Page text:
The Museum of Modern Art (MoMa) in New York last night got Occupied again -- by Teamsters from Local 814, Occupy Wall Street, museumgoers, artists, arts enthusiasts and culture activists.
Organizer Noah Fischer addressed the crowd, giving them an alternative interpretation of Rivera's art:
|Work by Rivera.|
They're not miracles of art. They're works.
The action was chiefly the effort of Occupy Museums, an Occupy Wall Street working group that fights against the influence of the 1% in the arts. As outspoken supporters of the locked-out Teamsters, Occupy Museums activists fight the "Sotheby's economy" -- a system of elite influence that works to "support" the arts with one hand, then grabs at its profit with the other.
MoMa deals with Sotheby's, which threw 43 art handlers out of work because they demanded a fair standard of living from the mega-rich employer.
The visit followed the action last Friday, when Occupy Museums took to MoMa in collaboration with labor activists from Occupy Sotheby's (who had last been seen getting jostled in the picket line clashduring the Nov. 9 auction.
Felix Cardinal, an art handler of 4 years who came to MoMa assembly, said he appreciated Occupy Wall Street's support:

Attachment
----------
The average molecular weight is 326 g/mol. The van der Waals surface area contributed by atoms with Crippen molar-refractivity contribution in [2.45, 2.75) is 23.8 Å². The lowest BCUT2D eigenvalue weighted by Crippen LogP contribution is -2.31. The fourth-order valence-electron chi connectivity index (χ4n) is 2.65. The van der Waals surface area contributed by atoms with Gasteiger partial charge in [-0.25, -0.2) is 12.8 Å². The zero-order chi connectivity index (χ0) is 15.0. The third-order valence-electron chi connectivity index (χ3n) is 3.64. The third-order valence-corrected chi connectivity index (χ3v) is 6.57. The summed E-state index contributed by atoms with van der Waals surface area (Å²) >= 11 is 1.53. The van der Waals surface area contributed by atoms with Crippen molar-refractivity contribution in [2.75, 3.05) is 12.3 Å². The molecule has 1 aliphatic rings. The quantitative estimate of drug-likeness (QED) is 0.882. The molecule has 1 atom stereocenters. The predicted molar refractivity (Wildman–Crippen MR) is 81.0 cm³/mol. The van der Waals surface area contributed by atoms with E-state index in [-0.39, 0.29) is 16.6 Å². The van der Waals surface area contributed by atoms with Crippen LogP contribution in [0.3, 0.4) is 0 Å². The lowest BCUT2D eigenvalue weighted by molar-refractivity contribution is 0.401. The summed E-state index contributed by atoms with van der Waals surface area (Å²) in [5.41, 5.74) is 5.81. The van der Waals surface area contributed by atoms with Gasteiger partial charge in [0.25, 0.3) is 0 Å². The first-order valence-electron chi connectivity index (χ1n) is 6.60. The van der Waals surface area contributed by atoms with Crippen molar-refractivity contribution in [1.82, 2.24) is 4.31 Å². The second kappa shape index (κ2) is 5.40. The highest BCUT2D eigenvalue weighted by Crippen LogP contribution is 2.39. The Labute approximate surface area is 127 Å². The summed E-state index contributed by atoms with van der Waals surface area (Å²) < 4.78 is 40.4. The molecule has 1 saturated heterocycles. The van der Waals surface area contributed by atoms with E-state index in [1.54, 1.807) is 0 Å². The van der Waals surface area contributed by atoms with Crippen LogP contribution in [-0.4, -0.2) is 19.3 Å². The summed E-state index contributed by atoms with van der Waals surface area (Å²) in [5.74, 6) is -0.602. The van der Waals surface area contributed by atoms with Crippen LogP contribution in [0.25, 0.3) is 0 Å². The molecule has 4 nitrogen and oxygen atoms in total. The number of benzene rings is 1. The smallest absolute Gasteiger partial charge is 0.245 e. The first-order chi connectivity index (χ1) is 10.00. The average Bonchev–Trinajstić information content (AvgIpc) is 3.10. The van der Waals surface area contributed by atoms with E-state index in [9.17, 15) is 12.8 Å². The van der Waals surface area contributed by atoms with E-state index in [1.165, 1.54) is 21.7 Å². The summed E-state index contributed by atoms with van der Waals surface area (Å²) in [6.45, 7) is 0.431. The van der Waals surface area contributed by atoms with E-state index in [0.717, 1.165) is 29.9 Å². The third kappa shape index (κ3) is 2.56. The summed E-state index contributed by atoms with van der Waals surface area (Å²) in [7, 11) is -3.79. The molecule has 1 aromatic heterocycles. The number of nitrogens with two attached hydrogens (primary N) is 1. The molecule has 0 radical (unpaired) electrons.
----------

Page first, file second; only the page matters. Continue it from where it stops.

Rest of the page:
We know that OWS can take action and walk the walk, but now I'm even more impressed by this level of conversation taking place. I'm inspired that people who seriously care about art are doing something to help our cause, that this issue stretches way beyond just Sotheby's.
Rivera's works, which depict scenes of life, labor and inequality in the new industial world, were commissioned in part by corporate mogul and philanthropist John D. Rockefeller. When he saw that they depicted a pro-worker message, Rockefeller wouldn't let the work remain on display in 30 Rockefeller Plaza.
Arts activist Ariel Lugo pointed out that the exhibit's success resulted from art handlers' skill:
The art handlers who installed this exhibit had their work cut out for them, because these murals were painted on cement. They were painted on cement because Rivera thought they'd be shown in a public space, not in a museum with corporate-subsidized admission.
Harrison Magee, a member of Occupy Sotheby's, said:
Rivera wouldn't have wanted his paintings here. His works stood for the interests of working people, whose voices are being silenced everywhere.
As Sotheby's enters a new auction season having once again broken sales records in the fall, they have still yet to reach a fair agreement with the Teamsters union. Estimates predict that the lockout has by now cost the company more money than they would have spent over the course of the 3-year contract as proposed by the union. with new parts of the movement now getting involved, OWS is throwing the weight of the 99% back into the fight to end the lockout.